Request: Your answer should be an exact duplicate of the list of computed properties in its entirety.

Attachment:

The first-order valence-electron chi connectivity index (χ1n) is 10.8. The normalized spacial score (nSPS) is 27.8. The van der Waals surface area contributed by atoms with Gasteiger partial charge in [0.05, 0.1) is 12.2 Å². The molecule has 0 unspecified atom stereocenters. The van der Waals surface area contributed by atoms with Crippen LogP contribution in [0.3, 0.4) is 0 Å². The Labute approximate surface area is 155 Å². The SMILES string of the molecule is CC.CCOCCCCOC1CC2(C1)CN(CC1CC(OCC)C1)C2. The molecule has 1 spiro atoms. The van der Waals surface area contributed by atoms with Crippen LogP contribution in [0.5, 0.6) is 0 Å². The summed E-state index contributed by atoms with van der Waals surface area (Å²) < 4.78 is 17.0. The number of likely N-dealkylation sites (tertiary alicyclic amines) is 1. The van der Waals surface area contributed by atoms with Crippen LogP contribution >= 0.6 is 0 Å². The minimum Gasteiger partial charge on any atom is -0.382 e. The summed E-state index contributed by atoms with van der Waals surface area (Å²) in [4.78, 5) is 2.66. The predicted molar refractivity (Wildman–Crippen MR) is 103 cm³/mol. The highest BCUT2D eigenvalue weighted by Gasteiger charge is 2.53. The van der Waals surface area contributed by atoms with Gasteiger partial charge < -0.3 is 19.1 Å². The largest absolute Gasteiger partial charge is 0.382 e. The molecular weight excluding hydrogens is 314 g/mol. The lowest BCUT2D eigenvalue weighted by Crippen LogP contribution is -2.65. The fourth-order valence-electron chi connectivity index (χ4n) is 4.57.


The first-order valence-electron chi connectivity index (χ1n) is 10.8. The normalized spacial score (nSPS) is 27.8. The van der Waals surface area contributed by atoms with Gasteiger partial charge in [0.05, 0.1) is 12.2 Å². The molecule has 0 unspecified atom stereocenters. The van der Waals surface area contributed by atoms with Crippen LogP contribution in [0.3, 0.4) is 0 Å². The Labute approximate surface area is 155 Å². The SMILES string of the molecule is CC.CCOCCCCOC1CC2(C1)CN(CC1CC(OCC)C1)C2. The molecule has 1 spiro atoms. The van der Waals surface area contributed by atoms with Crippen LogP contribution in [0.5, 0.6) is 0 Å². The summed E-state index contributed by atoms with van der Waals surface area (Å²) < 4.78 is 17.0. The number of likely N-dealkylation sites (tertiary alicyclic amines) is 1. The van der Waals surface area contributed by atoms with Crippen LogP contribution >= 0.6 is 0 Å². The minimum Gasteiger partial charge on any atom is -0.382 e. The summed E-state index contributed by atoms with van der Waals surface area (Å²) in [4.78, 5) is 2.66. The predicted molar refractivity (Wildman–Crippen MR) is 103 cm³/mol. The highest BCUT2D eigenvalue weighted by Gasteiger charge is 2.53. The van der Waals surface area contributed by atoms with Gasteiger partial charge < -0.3 is 19.1 Å². The largest absolute Gasteiger partial charge is 0.382 e. The molecular weight excluding hydrogens is 314 g/mol. The lowest BCUT2D eigenvalue weighted by Crippen LogP contribution is -2.65. The fourth-order valence-electron chi connectivity index (χ4n) is 4.57.